Assamese cuisine is gradually making a mark in the world culinary scene. It is becoming one of the many reasons Assam is attracting tourists worldwide. Assam has great scope in culinary tourism as it is home to many ethnic groups. Each of these ethnic groups has a variety of unique and authentic delicacies to offer. Authentic Assamese cuisine is less about spices and more about natural flavors. Assamese people love to cook dishes from natural or homegrown vegetables and fruits. The cooking involves firewood to get the smoky flavor and minimal use of oil.
One such tree or fruit which grows abundantly here in Assam is the Banana tree. In Assam, all parts of the banana tree are used in preparing delicacies which are authentic. In this article, I will take you on a special culinary tour featuring banana trees, along with recipes.
I hope you enjoy this delicious and authentic Assamese platter.
1. Tupula bhaat (steamed rice wrapped in banana leaf)
Rice is the staple food here in Assam and the most important element in an Assamese thali or platter. Our first item is Tupula bhaat or rice wrapped in banana leaf. The aroma of the banana leaf gets infused with the steamed rice giving altogether a different taste to the otherwise simple rice. For this, we need steamed rice (preferably sticky rice) and banana leaf.
First we need to steam the rice instead of pressure cooking. Put water in a big bowl, place washed rice on a steamer above the bowl, cover it with a lid. Bring the water to boil and let the rice cook. Heat the banana leaf over fire to make it tender so that when wrapped the leaf doesn’t tear. A portion of the steamed rice is immediately transferred to the leaf, wrapped and tied with a banana string. Our tupula bhaat is ready! Alternatively you can simply transfer cooked rice to a banana leaf and wrap it while hot.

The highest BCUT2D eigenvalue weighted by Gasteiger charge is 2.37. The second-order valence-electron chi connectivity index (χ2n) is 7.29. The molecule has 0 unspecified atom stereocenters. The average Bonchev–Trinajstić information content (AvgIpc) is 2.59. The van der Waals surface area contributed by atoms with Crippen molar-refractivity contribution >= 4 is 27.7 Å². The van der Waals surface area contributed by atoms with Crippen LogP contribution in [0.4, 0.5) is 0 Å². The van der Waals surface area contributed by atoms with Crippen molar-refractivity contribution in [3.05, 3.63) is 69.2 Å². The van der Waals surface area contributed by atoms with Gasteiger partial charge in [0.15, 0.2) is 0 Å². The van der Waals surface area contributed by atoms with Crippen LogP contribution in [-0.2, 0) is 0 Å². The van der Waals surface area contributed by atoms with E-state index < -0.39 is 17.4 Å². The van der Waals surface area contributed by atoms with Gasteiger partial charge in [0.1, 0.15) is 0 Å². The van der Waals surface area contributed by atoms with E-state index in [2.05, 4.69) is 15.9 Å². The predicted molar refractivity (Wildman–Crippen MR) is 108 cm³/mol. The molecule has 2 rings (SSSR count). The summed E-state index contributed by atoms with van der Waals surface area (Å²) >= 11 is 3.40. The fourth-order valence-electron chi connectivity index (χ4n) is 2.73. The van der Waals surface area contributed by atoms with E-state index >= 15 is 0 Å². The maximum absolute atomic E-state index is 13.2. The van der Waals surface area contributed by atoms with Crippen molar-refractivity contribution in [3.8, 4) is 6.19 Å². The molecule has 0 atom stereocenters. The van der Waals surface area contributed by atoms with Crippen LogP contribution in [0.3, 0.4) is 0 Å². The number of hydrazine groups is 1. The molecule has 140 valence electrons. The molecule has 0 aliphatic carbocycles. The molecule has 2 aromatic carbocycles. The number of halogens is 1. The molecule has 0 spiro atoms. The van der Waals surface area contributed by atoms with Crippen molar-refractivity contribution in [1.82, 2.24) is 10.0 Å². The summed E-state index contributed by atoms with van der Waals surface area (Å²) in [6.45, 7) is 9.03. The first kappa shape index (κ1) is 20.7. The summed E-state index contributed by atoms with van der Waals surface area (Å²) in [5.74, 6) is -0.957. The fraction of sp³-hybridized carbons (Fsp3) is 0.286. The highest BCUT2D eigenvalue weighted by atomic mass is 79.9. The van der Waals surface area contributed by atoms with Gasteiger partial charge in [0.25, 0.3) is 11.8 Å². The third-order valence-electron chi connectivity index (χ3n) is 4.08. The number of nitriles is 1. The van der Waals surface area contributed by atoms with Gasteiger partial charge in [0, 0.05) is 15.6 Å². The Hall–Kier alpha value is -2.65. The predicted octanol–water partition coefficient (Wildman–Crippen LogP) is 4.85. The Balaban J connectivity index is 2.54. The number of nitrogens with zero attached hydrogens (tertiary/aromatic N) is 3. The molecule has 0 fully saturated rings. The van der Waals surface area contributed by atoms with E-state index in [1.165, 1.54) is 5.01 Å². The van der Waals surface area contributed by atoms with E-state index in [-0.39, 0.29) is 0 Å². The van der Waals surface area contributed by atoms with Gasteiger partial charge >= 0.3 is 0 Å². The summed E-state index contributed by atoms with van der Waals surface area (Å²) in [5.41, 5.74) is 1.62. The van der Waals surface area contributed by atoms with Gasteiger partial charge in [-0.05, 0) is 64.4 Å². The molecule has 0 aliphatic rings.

2. Xoru maas kol patot diya (steamed small fish wrapped in banana leaf)
Our second dish is small fish steamed in banana leaf. For this we prefer mua maas, which is a variety of small fish. But other varieties are good as well.
To marinate the cleaned small fish we need to add roughly pound ginger and garlic, split green chillies, turmeric, salt and mustard oil. This mixture is then transferred to a banana leaf. Wrap the banana leaf properly and tie it with a banana string. Barbeque the tied mixture over firewood while flipping sides. Make sure not to keep it for too long else it might burn. (Alternatively you can place the mixture on a tawa and cover it with a lid. Steam it on low flame for about 20 mins while cooking both sides of the wrap).
Once the wrap is done let it sit for a few minutes. Add freshly chopped coriander and little lime juice to the steamed fish, mix it properly and you are ready to relish this flavoursome dish infused with the aroma of smoked banana leaf.
3. Kol posola boot anja (banana stem with brown chickpeas)
Kol posola is the stem of the banana tree. We peel off the outer hard layers and eat the tender, moist inner part. The cooking style differs from person to person but what matters is the flavour of the dish.
Pour mustard oil into a pan and heat it. Add a bay leaf or two, one whole dry red chilly, finely chopped onions, ginger garlic paste, some green chillies and fry. Add a little cumin powder for taste. After the mixture turns golden brown, add soaked/ boiled brown chickpeas, salt and turmeric and let it cook. After the peas are half cooked add the finely cut banana stem, mix well and cook again in medium flame. Add a little water and allow it to evaporate and moisten the mixture. Your third dish of the platter is ready!
I remember eating the most delicious posola bhaji at our community feasts of Srimanta Sankardeva Sangha. The dish always turned out so hot my tongue used to literally stick out. Why, because the cooks added tons of green chillies inorder to add zing to the all vegetarian meal. But nobody held back from eating this extremely hot and delicious banana stem dish.
4. Kaskol masor anja (fish cooked with raw banana)
Kaskol or raw banana is mostly consumed as chips, or simple fry. Fish with raw banana is also a common dish but what’s authentic about it being Assamese is in cooking style and flavors. And Assamese cooking is mostly about less oil and less spices.